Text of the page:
A cheeky grin surfaces on Sunny’s cheery face. “But that did not affect your presentation. My project manager is impressed by your clear explanation of the concept. He thinks it is effective and will be a hit.”
“I’m very glad to hear that.”
“Don’t let him know I already told you that. He’s planning to contact you in a couple of days.”
Taeng holds up two fingers and puts on a solemn expression. “I promise not to tell. And I’ll act like I just heard it from him.”
Sunny giggles and Taeng thinks it’s the cutest sound he’s ever heard.
The rest of the dinner flies by as Taeng enjoys himself, chatting idly with Sunny over inconsequential things. It is such a pleasurable thing to be able to just talk to someone. And despite her status as CEO of her company and the business ties between them, Taeng finds that they talk like friends who’ve known each other for much longer than just a couple of days. He knows that it isn’t every day that he meets someone who puts him at such ease. Sunny seems to be the sociable type. He’s probably just another person she can chat up to. But it’s not the same for him. To him, meeting Sunny is turning out to be something quite out of the ordinary.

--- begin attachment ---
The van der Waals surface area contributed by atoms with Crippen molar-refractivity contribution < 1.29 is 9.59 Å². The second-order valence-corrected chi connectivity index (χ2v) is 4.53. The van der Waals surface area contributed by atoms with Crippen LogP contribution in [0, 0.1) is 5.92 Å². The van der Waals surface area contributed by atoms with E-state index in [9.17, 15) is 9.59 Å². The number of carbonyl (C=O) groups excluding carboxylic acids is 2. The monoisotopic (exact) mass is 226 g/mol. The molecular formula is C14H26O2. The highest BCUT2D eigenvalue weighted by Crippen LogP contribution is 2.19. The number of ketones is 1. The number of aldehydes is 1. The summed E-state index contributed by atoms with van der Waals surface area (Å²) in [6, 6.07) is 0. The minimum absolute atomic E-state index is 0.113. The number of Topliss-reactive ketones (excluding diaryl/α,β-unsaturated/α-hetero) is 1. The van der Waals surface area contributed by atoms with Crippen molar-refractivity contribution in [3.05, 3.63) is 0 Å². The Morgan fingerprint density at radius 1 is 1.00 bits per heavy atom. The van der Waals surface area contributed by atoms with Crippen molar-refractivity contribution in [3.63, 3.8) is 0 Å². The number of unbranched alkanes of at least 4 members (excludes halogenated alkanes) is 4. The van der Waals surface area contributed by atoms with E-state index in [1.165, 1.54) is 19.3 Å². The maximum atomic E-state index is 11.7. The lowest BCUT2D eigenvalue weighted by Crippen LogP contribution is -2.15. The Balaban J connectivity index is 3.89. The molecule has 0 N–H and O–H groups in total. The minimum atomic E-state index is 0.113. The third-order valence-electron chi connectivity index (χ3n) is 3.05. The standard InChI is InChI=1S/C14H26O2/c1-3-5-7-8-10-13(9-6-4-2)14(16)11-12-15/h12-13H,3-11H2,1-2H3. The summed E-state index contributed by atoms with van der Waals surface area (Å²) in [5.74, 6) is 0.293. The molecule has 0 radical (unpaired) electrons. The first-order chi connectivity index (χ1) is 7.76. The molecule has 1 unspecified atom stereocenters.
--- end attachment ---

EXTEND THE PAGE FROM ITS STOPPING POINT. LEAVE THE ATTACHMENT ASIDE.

So when it’s time to part, Taeng is hit with a full dose of reluctance to say goodbye. It must have shown on his face because Sunny smiles and says, “There’ll be plenty more chances for us to meet again.”
And Taeng doesn’t recognise his voice when he says, “Name one.”
The twinkle in Sunny’s eyes is teasing. “You tell me.”
“Okay.” Taeng pulls his shoulders straight. “Dinner. Tomorrow night.”
“A man who wastes no time.”
Taeng notes that Sunny spoke with a smile. Fish’s on the bait. Time to reel her in. Seal the deal. “Time is of the essence. So I’ll pick you up at eight? Is that a good time for you?”